“Squid Game” captivates audiences with exciting characters and unique plot

Squid Game was released in Sept. 2021 and is now streaming on Netflix

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“Squid Game” was released in Sept. 2021 and is now streaming on Netflix

The best word to describe “Squid Game” is raw. The show is successfully unfiltered and goes all out in its concept, characters and pacing.

“Squid Game” follows Gi-Hun (Lee Jung-jae), a pathetic divorced father who lives in constant fear of violent loan sharks. That is, until he gets an invitation to the Squid Games, where South Koreans who are deep in debt compete in deadly versions of Korean kids’ games to win a ludicrous amount of money.

“Squid Game” is best experienced with the original Korean dialogue and English subtitles. The dub has become famous for its bad lip-syncing, horrible casting, pitiful acting and even changing lines in certain scenes. This is probably the biggest issue with the show, and it is holding back a lot of people, especially those with learning disabilities like dyslexia, from experiencing the show properly.

That is a shame, because “Squid Game” is captivating from start to finish. Characters are exciting and, most importantly, play off of each other perfectly. The harsh environment they are all under creates interesting dynamics and depictions of human nature in times of crisis. I personally was highly enthralled by the thuggish Deuk-Su (Heo-Sung Tae), who is not just unlikeable for his violence, but also for his multi-episode manipulation and top-notch acting that truly makes the character devilish.

The show came out in September 2021 and is streaming on Netflix. It consists of nine episodes, each around an hour long in length. This allows for an episode to include a variety of different scenes, interactions and plot points without having to tie it up for the credits. “Squid Game” keeps up a fun, steady pace throughout each episode, apart from the slight rushing in the finale and an intentionally slower time in episode two.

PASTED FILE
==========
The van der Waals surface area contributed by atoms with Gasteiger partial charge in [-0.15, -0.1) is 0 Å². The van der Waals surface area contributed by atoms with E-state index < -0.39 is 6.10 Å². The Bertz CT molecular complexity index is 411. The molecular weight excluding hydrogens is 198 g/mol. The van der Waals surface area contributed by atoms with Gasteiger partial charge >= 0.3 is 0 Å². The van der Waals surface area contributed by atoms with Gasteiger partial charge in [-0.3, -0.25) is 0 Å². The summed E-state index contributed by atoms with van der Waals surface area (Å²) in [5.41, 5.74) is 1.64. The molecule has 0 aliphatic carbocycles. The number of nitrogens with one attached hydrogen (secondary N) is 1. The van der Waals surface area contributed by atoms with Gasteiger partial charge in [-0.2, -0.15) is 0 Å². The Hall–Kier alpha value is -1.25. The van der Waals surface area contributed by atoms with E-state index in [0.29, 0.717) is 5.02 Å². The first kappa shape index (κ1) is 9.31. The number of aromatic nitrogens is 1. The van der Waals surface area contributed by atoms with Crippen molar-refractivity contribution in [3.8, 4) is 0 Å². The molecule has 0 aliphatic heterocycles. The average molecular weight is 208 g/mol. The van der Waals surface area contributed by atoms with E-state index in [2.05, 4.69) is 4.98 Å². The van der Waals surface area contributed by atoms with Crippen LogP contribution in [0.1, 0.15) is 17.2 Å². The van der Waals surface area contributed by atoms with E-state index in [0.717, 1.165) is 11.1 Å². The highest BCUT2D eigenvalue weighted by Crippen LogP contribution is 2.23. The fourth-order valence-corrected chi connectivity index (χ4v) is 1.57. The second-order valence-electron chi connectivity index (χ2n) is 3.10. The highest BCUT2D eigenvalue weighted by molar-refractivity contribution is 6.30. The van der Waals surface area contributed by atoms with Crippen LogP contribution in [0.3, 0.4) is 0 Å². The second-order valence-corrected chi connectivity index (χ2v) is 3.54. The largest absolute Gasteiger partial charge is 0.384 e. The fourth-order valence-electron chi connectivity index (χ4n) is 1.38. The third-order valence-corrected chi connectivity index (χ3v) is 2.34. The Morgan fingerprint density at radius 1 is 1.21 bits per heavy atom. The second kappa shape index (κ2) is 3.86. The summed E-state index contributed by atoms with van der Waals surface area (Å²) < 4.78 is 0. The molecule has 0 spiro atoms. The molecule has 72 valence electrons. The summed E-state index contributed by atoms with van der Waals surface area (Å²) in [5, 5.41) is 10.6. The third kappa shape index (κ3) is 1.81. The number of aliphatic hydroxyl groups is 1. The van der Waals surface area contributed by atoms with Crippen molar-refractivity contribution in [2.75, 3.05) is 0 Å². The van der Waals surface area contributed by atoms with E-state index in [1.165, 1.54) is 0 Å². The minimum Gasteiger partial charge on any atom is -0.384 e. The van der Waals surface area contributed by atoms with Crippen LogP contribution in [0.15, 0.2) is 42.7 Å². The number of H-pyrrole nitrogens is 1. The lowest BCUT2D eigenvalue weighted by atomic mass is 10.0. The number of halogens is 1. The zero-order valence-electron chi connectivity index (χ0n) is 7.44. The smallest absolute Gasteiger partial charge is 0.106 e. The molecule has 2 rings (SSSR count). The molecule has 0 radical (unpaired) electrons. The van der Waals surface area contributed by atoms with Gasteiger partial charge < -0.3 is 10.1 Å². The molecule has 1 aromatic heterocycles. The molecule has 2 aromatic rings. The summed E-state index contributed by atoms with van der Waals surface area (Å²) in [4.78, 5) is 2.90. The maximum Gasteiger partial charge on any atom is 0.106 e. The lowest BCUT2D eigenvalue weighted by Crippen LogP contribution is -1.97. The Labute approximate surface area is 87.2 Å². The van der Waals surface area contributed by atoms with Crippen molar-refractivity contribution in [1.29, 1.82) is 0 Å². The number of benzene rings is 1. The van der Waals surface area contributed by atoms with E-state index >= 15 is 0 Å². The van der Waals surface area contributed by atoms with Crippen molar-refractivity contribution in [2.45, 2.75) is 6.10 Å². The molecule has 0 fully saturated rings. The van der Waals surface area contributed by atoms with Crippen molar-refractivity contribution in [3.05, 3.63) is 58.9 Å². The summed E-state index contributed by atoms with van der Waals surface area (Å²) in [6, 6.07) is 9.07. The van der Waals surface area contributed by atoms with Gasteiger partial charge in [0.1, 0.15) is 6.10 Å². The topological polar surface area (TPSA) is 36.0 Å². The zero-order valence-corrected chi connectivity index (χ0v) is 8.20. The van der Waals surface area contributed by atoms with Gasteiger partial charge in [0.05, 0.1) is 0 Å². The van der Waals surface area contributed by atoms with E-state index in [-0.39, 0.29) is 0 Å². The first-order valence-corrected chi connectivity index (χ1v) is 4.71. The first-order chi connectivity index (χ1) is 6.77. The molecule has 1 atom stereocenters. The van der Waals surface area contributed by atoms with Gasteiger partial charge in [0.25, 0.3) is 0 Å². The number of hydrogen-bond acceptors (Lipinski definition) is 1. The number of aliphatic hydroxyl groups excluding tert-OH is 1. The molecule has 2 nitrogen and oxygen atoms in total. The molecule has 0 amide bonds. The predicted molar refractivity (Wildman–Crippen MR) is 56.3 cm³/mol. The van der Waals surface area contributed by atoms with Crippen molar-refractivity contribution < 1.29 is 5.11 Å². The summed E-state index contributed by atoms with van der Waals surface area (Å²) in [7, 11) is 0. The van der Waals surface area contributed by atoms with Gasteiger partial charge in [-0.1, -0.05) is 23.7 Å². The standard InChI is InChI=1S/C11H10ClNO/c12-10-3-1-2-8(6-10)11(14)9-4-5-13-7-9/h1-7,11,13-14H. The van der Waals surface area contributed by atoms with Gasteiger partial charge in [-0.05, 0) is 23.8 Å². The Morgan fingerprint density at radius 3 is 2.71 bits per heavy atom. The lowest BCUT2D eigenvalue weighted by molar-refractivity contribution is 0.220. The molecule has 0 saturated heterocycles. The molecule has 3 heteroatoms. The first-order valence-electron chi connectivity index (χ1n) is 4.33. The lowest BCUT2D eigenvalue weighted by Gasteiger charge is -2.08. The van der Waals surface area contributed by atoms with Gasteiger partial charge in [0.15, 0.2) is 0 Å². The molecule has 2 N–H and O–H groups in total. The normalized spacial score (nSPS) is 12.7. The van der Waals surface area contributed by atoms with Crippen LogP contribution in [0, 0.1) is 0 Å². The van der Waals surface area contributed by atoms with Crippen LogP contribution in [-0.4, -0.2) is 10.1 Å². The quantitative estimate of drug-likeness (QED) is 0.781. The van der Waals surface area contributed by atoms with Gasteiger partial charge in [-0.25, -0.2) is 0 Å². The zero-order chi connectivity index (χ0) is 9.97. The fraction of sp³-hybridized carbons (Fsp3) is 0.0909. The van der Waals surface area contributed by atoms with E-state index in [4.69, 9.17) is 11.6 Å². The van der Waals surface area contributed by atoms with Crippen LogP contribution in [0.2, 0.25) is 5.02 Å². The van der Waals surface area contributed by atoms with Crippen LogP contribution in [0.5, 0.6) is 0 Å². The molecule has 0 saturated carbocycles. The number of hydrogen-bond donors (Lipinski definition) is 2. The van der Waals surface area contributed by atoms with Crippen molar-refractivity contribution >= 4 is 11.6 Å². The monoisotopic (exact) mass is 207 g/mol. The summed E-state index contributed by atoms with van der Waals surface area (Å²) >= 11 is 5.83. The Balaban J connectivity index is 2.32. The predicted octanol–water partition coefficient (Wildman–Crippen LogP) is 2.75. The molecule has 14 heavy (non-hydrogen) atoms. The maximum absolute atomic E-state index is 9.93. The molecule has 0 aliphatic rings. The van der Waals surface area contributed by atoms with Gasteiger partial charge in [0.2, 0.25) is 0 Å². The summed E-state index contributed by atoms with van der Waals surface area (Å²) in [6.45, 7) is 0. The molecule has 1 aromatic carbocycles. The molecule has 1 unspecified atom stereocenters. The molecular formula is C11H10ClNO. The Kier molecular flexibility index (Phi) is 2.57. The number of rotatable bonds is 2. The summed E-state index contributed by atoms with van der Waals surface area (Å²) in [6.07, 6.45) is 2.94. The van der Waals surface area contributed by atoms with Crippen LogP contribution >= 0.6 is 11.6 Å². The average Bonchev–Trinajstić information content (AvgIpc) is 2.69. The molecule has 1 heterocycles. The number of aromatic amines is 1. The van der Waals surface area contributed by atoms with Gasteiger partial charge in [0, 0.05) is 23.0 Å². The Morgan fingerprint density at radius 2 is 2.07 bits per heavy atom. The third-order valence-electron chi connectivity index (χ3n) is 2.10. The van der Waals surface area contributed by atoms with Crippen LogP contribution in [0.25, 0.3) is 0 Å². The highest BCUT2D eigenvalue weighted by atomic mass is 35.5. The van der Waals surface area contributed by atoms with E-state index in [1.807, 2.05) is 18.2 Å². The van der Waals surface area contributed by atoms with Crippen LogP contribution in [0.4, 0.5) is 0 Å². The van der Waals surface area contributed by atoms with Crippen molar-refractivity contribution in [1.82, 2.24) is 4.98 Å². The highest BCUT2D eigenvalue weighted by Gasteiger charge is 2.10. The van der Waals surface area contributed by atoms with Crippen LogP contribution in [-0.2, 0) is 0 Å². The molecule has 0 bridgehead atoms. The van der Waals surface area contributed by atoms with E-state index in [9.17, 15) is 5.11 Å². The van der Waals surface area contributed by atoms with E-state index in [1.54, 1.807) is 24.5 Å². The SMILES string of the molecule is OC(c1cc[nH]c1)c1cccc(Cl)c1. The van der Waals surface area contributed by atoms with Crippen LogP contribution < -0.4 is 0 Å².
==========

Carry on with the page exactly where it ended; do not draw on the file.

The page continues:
You cannot bring up “Squid Game” without also mentioning the violence. From the first game, where contestants play a version of Red Light, Green Light, where they are shot if caught. The show is gory and does not hold back. Every episode has some degree of blood and violence. From gunshots, to knife duels, to falling from great heights, there is always the threat of blood. It personally never overwhelmed me as it is built up to in each episode.

Each episode, with its hefty length, kept me engaged with new, exciting ideas and interactions. You truly get to know these characters, root for them, mourn them, pray for their downfall and so much more. Each actor gives it their all, and the script makes the reactions to the unreal and gruesome scenes seem realistic, which is no easy feat.

“Squid Game” is an international success and a trend setter. Stocks are skyrocketing at studios that can make similar Korean dramas, and a whole new era of streaming shows has commenced in its wake. And if even just a few of these new projects are of the quality of Squid Game, we are in for some good stuff.